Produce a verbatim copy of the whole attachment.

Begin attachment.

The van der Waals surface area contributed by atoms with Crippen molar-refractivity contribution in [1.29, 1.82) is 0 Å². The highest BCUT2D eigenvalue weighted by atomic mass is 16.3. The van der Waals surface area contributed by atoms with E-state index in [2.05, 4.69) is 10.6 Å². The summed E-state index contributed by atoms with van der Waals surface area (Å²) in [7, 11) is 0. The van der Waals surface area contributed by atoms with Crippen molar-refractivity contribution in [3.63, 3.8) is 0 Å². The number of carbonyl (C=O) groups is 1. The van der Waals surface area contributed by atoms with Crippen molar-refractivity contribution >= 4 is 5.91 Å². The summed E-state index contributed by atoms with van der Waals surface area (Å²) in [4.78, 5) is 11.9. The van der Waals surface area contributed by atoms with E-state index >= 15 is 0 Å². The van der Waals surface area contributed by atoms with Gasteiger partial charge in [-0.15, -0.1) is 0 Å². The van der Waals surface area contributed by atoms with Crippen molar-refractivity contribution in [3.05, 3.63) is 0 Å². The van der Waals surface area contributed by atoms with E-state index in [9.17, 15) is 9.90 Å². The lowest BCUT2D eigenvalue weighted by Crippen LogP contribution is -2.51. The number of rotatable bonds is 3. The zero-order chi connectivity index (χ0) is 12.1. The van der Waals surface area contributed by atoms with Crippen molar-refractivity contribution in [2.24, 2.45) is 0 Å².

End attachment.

The van der Waals surface area contributed by atoms with Crippen molar-refractivity contribution in [1.29, 1.82) is 0 Å². The highest BCUT2D eigenvalue weighted by atomic mass is 16.3. The van der Waals surface area contributed by atoms with E-state index in [2.05, 4.69) is 10.6 Å². The summed E-state index contributed by atoms with van der Waals surface area (Å²) in [7, 11) is 0. The van der Waals surface area contributed by atoms with Crippen molar-refractivity contribution in [3.63, 3.8) is 0 Å². The number of carbonyl (C=O) groups is 1. The van der Waals surface area contributed by atoms with Crippen molar-refractivity contribution >= 4 is 5.91 Å². The summed E-state index contributed by atoms with van der Waals surface area (Å²) in [4.78, 5) is 11.9. The van der Waals surface area contributed by atoms with E-state index >= 15 is 0 Å². The van der Waals surface area contributed by atoms with Gasteiger partial charge in [-0.15, -0.1) is 0 Å². The van der Waals surface area contributed by atoms with Crippen molar-refractivity contribution in [3.05, 3.63) is 0 Å². The van der Waals surface area contributed by atoms with E-state index in [9.17, 15) is 9.90 Å². The lowest BCUT2D eigenvalue weighted by Crippen LogP contribution is -2.51. The number of rotatable bonds is 3. The zero-order chi connectivity index (χ0) is 12.1. The van der Waals surface area contributed by atoms with Crippen molar-refractivity contribution in [2.24, 2.45) is 0 Å².